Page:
Static Web

Since we’ll be using npm and Grunt to run tests, we will need to have the node in the build environment. We can reference the one we configured previously.

Then we can execute the unit tests under bash shell.


Static Web

If all tests pass, create the post-build actions to start the QA deployment jobs.

Setting up the Deployment Jobs

Similar to Test jobs, the Deployment jobs grab the source code from the Kickoff job using the “copy artifact” task. Right after the code-fetch step, we’ll add a task for actual deployments.

API deployment will reply on EB plugin.

Static Web deployment will use the S3 plugin. Before we deploy static web, we need to compile and optimize the front end code first.

Since we already put in the S3 security params in the system configuration, we will simply need to pick the default profile we set up previously and specify what bucket we will push our code to.

Once you finish setting up QA Deployment jobs, repeat the same actions to set up Production Deployment jobs, which are very similar except for the EB and S3 destinations.

After the Production Deployment jobs are set up, go back to the QA jobs and let Jenkins know that there are downstream projects. This can be done using post-build actions too. However, these will be different from the ones in the Test jobs; they are a manual step — so they won’t trigger automatically.

Setting up the Build Pipeline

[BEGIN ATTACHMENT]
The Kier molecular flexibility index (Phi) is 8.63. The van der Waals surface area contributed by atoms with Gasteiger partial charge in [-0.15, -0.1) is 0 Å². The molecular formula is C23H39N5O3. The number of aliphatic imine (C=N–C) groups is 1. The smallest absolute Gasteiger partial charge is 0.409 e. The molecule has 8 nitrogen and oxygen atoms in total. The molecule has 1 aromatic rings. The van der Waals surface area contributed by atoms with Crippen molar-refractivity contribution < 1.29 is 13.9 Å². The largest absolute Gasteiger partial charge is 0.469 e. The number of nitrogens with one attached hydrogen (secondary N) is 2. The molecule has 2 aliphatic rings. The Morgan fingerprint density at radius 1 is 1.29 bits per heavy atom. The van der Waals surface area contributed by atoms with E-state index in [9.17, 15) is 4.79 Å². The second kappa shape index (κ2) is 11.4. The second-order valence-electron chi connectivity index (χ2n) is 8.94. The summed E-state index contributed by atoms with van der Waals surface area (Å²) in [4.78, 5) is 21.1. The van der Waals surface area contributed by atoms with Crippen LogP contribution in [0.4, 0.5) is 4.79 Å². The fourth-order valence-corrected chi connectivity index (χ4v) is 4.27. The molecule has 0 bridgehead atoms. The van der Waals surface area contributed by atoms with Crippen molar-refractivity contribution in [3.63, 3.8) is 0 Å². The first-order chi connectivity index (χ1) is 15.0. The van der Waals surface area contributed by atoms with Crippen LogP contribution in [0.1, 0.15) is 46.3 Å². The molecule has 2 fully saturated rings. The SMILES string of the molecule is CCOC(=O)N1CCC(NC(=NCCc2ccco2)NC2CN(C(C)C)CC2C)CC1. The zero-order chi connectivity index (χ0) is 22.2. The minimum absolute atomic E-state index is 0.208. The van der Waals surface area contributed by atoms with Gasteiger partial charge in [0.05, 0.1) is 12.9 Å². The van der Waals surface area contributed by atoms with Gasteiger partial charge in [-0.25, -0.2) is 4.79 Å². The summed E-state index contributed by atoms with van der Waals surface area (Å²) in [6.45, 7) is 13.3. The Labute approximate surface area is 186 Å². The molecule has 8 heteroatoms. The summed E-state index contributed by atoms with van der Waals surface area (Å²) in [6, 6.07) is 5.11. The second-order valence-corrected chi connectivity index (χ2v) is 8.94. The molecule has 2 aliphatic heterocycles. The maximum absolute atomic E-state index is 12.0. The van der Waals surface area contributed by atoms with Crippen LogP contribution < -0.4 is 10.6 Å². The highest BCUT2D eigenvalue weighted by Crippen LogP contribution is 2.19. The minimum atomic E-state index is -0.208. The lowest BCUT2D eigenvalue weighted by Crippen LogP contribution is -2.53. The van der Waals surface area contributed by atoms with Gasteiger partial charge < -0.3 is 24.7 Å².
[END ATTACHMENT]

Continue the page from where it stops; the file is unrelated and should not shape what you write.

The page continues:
We will already have a sequence of tasks and a deployment pipeline. It would be great if we can track all activities in one place visually, and that’s where the Build Pipeline plugin comes into play. Go ahead and add a new view with the “plus” button on the dashboard.

Configure the view as needed.

Voila! The deployment pipeline is up and running. You will be able to see statuses in real time. From this point forward, whenever you commit a change to Github’s master branch, they will be unit tested and deployed to QA environments automatically.


We have been using a similar setup and successfully performed over 1500+ QA and production deployments. Just like other software projects, this solution is a constant improving process. It gets better and more mature as we use it and tweak it.

The deployment pipeline we covered in this blog post is simplified for demonstration purposes, however, it is totally expandable. In real life you may need to handle additional activities such as database migration, environment preparation, integration tests and so on — you just need to follow the same principles and set them up as Grunt tasks and Jenkins jobs.

This series may seem long and there is a lot of setup required. However, once you set it up once, you and your team will benefit from your creation.

If you have any questions regarding the setup and see room for improvements. Please let me know in the comments section.

*This post was originally posted on Eric’s blog.